One of my favorite saints and favorite popes, today we remember Pope St. Leo the Great, whose homily excerpts in the Divine Office never fail to stir me:
For there are two loves from which proceed all wishes, as different in quality as they are different in their sources. For the reasonable soul, which cannot exist without love, is the lover either of God or the world. In the love of God there is no excess, but in the love of the world all is hurtful. And therefore we must cling inseparably to eternal treasures, but things temporal we must use like passers-by, that as we are sojourners hastening to return to our own land, all the good things of this world which meet us may be as aids on the way, not snares to detain us.
Over at Patheos, Pat Gohnhas a terrific look at Leo! After recounting his face-to-face meeting with Attila the Hun, Pat writes:
Now I tell you that story of St. Leo so you know the kind of person who would challenge us with this: “Christian recognize your dignity and, now that you share in God’s own nature, do not return to your former base by sinning. Remember who is your head and of whose body you are a member. Never forget that you have been rescued from the power of darkness and brought into the light of the Kingdom of God.”
Christian, recognize your dignity . . .
Remember who you are! And most especially Christian, remember whose you are.
Every Christian needs to have those two qualities: to know who they are, and to know whose they are.
That’s the kind of knowledge Leo had before Attila, the kind of knowledge that knows that you are not alone. You belong to Christ and his Church.
Most especially, the baptism of the Christian removes the stain of sin, and calls one to a life dedicated to avoiding it in the future! The call to holiness requires prayer and dedication and virtue. Sometimes it requires you to stand and fight. Or not.
Remember who is your head and of whose body you are a member . . .
As always with anything written by Pat Gohnyou’ll want to read it allCoincidentally touching on our dignity, and a possible cause of our social depression, Tony Rossi takes a fresh look at the Culture of Life and the Children of Men:
The film version of The Children of Men emphasized what happens to societies when civil rights are suspended. The book, however, focuses just as much if not more on the “life” issues involved.
Recalling the evolution of the infertility problem, Theo says, “We thought that we knew the reasons — that the fall was deliberate, a result of more liberal attitudes to birth control and abortion, the postponement of pregnancy by professional women, the wish of families for a higher standard of living . . . Most of us thought the fall was desirable, even necessary. We were polluting the planet with our numbers . . . When Omega came it came with dramatic suddenness and was received with incredulity.”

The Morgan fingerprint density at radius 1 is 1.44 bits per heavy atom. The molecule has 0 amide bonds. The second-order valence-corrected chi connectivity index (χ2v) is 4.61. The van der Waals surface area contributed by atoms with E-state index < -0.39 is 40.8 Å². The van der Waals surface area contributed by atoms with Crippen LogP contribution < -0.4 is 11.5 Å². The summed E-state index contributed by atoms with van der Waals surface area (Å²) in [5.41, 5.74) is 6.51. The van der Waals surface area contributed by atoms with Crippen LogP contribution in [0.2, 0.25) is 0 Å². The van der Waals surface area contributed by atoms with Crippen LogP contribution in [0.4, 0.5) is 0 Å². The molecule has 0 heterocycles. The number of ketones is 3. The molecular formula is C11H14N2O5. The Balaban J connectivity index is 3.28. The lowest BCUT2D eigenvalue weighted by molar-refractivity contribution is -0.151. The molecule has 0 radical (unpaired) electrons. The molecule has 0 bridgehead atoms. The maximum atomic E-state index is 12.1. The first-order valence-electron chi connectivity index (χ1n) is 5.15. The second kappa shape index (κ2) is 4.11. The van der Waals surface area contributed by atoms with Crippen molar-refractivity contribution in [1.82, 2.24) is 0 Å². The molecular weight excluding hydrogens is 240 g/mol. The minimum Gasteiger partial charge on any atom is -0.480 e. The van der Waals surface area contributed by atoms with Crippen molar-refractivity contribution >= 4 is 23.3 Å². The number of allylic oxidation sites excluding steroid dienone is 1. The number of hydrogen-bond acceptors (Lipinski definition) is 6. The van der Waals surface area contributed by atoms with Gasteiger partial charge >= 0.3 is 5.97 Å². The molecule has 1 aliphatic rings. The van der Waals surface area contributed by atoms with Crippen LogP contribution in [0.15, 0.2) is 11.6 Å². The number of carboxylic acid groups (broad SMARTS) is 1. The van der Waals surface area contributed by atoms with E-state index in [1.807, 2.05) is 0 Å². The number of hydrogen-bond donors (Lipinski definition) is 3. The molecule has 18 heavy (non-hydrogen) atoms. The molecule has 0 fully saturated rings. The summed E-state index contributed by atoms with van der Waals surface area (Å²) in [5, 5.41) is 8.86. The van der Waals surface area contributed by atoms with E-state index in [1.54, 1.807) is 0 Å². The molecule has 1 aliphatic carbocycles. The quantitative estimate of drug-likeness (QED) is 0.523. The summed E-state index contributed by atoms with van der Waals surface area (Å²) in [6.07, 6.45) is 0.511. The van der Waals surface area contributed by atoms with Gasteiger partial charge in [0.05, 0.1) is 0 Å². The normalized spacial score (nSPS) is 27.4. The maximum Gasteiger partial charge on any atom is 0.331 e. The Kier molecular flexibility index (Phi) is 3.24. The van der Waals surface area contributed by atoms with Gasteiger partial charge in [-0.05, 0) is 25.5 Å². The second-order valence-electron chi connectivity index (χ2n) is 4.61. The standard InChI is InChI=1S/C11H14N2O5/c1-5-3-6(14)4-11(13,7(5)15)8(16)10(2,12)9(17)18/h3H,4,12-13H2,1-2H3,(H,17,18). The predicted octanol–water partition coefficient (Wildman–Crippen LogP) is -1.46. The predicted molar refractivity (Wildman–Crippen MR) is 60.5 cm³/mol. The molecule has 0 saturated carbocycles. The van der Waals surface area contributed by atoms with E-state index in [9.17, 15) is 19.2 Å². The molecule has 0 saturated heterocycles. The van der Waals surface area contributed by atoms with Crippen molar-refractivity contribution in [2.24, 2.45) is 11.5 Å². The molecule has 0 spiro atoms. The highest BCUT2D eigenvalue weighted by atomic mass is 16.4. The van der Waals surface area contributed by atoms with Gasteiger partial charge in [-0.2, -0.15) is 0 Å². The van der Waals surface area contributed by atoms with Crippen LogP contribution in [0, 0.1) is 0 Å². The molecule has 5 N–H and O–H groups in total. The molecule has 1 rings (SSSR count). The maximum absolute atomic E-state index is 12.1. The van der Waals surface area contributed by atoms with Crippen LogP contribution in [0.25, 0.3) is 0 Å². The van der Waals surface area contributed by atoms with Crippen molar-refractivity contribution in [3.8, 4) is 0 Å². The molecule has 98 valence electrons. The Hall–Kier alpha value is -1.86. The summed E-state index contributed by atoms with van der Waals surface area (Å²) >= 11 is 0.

Described in these terms, the story seems like an all too plausible scenario. In a society that has largely divorced sex from procreation, no one ever followed that attitude about reproductive choice to its logical if unlikely conclusion. Now, Omega has arrived and the despair is overwhelming.
There is a marked increase in suicides by middle-aged people who would “bear the brunt of an aging and decaying society’s humiliating but insistent needs.” Also, every reminder of children (schools, toys, playgrounds) has been removed from the public landscape “except for the dolls, which have become for some half-demented women a substitute for children.”
People’s attitudes toward sex have also changed in an unexpected way. Theo says, “Sex has become among the least important of man’s sensory pleasures. One might have imagined that with the fear of pregnancy permanently removed, and the unerotic paraphernalia of pills, rubber and ovulation arithmetic no longer necessary, sex would be freed for new and imaginative delights. The opposite has happened. Even those men and women who would normally have no wish to breed apparently need the assurance that they could have a child if they wished. Sex totally divorced from procreation has become almost meaninglessly acrobatic.”